Before pursuing the unexpected discoveries I stumbled upon in researching the death of young Timothy Kelly of Fort Wayne, Indiana, let’s regroup and check out the documentation that is now available online to verify where we stand with Timothy’s records.
Keep in mind, of course, that when I first researched his case, I was doing it through a pretty primitive edition of Ancestry.com, available at my public library, oh, a kazillion years ago. And I was saving up all my additional research time for the next visit back east, in which I got a spare couple days to cram in an interminable set of questions.
Now you understand why, yesterday, I attributed the cemetery clerk with a heavenly dose of grace. You’d need it, too, if you saw me come in your office door an hour before closing, with a huge laundry list of burial records I was seeking.
Just to lay it all out in this post, I want to first review the links where these details may now be found online, before moving on to examine who might be the owners and occupants of the Kelly family plot. Of course, never-ending thanks go to the Allen County Public Library Genealogy Center and the many databases they now share, for free, online. What took me seeming ages to locate back then may be had for a simple click of a mouse, now—thanks to the Allen County Public Library in Fort Wayne.
So, here’s the whirlwind tour of simple clicks through the documentation available:
My first verification of the date of Timothy Kelly’s death was through the Allen County Indiana Death Index. (That index information, by the way, is now also provided by FamilySearch.org, too.) As you can see by clicking the hyperlinks, that record showed Timothy’s date of death to be January 20, 1876. Despite how you may feel about relying on indexes rather than source documents themselves for vital statistics, it was at least a partial reassurance to me to see his age given as sixteen, rather than the newspaper’s report of nineteen years of age.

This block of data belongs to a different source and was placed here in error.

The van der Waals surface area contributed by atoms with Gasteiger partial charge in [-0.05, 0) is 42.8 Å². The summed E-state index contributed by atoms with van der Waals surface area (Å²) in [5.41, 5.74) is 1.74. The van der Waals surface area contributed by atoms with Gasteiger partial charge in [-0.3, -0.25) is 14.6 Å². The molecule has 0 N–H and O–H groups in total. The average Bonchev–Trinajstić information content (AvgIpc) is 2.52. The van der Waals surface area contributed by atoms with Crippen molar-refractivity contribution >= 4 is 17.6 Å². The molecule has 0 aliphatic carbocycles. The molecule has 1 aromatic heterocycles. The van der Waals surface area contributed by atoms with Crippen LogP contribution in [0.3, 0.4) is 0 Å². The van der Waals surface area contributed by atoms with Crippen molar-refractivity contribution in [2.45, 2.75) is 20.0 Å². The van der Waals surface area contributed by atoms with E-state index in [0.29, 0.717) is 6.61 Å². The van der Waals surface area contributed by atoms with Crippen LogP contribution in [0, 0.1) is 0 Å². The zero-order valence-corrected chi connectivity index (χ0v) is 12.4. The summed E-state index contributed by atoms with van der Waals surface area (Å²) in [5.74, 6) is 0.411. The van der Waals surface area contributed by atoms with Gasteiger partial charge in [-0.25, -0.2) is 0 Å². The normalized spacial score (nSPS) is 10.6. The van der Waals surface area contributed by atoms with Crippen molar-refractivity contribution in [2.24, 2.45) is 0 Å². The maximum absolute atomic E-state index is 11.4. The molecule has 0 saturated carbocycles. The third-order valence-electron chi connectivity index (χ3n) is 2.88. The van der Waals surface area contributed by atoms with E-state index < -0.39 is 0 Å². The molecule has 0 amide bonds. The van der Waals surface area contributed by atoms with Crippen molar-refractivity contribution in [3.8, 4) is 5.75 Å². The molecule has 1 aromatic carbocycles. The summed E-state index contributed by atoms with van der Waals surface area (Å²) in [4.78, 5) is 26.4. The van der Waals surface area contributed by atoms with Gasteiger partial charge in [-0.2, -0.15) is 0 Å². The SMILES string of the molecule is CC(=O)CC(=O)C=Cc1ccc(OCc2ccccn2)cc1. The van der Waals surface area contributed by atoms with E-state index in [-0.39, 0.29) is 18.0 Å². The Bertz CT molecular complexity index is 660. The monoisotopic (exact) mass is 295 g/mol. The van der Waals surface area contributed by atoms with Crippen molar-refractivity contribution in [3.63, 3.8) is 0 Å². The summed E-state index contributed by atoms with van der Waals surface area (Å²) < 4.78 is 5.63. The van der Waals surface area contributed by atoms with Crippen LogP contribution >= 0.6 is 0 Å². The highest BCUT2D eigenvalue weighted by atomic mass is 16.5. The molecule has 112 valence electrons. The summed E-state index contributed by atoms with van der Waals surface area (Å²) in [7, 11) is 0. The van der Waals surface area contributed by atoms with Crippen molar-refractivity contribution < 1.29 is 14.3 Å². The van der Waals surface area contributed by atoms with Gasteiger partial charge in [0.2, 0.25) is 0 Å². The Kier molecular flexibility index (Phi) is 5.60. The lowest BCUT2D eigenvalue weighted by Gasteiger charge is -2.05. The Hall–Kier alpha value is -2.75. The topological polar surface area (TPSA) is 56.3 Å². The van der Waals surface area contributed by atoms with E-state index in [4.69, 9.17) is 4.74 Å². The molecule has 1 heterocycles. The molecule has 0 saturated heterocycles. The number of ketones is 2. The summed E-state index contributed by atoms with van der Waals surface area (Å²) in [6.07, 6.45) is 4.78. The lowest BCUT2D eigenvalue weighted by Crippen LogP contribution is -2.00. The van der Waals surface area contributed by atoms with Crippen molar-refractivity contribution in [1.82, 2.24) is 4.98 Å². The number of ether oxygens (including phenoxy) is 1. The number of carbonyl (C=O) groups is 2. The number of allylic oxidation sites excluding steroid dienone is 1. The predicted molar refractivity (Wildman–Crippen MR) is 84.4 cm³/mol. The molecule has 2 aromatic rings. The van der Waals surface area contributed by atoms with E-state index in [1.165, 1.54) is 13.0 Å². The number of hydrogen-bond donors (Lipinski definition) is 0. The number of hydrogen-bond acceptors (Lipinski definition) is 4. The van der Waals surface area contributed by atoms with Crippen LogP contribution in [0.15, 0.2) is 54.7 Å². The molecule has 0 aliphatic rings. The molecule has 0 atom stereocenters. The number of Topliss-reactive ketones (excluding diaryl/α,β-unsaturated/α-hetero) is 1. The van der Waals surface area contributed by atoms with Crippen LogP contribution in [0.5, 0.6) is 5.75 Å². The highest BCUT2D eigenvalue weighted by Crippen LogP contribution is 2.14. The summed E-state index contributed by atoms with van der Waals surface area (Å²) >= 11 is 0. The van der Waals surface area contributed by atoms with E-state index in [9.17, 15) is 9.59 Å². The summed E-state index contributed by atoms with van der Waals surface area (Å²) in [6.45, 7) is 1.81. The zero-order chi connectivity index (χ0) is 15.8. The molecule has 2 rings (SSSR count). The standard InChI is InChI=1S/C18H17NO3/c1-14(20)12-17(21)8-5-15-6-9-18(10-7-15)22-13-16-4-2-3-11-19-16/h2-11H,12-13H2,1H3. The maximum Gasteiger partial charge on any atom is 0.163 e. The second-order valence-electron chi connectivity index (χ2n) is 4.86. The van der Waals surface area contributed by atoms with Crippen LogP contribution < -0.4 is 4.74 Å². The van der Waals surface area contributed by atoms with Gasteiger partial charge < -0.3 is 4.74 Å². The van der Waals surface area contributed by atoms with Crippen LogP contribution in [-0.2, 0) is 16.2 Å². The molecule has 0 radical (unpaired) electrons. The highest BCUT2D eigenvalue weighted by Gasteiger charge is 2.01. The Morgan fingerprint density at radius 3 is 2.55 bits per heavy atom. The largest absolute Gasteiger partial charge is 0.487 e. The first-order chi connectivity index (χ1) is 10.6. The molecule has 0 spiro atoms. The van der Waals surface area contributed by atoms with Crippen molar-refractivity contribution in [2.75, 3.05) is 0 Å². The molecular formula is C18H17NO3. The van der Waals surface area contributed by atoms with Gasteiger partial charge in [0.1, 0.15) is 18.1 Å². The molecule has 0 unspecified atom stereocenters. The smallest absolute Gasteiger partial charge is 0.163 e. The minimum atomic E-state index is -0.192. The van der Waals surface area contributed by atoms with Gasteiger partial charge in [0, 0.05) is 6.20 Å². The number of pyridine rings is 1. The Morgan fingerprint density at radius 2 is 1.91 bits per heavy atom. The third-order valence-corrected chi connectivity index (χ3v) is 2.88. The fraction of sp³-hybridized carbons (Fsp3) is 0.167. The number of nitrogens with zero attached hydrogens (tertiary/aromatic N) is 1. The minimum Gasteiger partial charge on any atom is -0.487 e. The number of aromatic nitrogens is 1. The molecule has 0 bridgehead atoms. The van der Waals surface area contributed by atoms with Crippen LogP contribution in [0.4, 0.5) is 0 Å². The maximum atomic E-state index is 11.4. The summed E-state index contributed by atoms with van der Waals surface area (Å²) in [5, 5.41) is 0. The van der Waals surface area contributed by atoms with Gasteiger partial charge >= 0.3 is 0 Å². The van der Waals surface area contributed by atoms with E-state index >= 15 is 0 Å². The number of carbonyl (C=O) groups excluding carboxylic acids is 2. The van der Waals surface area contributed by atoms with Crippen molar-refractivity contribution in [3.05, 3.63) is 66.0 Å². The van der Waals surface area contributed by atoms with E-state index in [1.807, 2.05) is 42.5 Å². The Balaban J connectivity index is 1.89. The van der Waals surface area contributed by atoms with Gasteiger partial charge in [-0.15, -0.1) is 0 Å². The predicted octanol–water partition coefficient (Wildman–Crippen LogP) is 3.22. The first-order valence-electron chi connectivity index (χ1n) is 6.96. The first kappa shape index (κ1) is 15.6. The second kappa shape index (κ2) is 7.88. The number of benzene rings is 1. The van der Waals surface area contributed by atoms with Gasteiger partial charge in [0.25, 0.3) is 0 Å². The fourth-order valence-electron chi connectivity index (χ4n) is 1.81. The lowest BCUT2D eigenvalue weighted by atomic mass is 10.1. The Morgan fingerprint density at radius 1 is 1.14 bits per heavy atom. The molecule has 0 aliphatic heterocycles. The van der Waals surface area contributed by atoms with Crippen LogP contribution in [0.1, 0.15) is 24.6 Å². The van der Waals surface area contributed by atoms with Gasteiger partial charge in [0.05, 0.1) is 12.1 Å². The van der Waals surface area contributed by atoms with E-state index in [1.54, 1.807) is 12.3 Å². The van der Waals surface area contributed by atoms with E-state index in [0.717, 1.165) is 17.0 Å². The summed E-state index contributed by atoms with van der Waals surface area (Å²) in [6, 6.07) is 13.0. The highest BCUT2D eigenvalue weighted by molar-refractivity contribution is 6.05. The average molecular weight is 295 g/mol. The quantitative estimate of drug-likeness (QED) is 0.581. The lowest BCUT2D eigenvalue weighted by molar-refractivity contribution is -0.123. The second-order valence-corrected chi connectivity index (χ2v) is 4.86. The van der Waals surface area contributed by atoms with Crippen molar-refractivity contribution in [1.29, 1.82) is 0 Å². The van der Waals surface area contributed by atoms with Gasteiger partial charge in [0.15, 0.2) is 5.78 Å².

While the Genealogy Center has provided a synopsis of older obituary records online for many years, as I’ve mentioned before, I still haven’t been able to locate the January 20 entry they provided in any other historic newspaper collections. However, the cogent points they provided—“died at 16 years…son of John, 81 Hoagland”—corroborate the other records I’ve found.
Now, the ACPL Genealogy Center also includes databases for church burial records and even my hard-won Catholic Cemetery records. Yet, I couldn’t locate this Timothy Kelly in their Church Burial Records database—until I remembered the arbitrary nature of spelling during that time period.
Sure enough, after checking “Kelley” rather than “Kelly,” I found my man: young Timothy was entered under the alternate spelling, confirming the same date of death, same age—and adding the information that he was born in Ireland and flagging the source of the record as Cathedral of the Immaculate Conception in Fort Wayne.
The next database I discovered in this website provided me, in one quick sitting, everything I had so tediously gleaned from that visit to Fort Wayne so many years ago. See for yourself, under the heading for “Kelly,” the record for Timothy Kelly’s burial location. Using his date of death to help differentiate his record from the other two Timothy Kellys listed—plus an additional “Tim Kelly”—we see his burial information confirms the vital statistics we’ve already uncovered, and find the grave location to be Section C, lot number 232.
Lot 232, by the way, was a family plot, not an individual plot.
If you think like me, you probably took a look around that Catholic Cemetery page to see who else might have been buried in that same lot.
If you don’t think like me, but prefer to wait ’til I tell you, rest assured, there were several others buried in that plot.
Including the two other Timothys.
Oh my. "The plot thickens."ReplyDelete
(pardon my horrid pun)
curious and curiouser...is that a word:)ReplyDelete
I believe it is...at least, if you agree with Lewis Carroll...Delete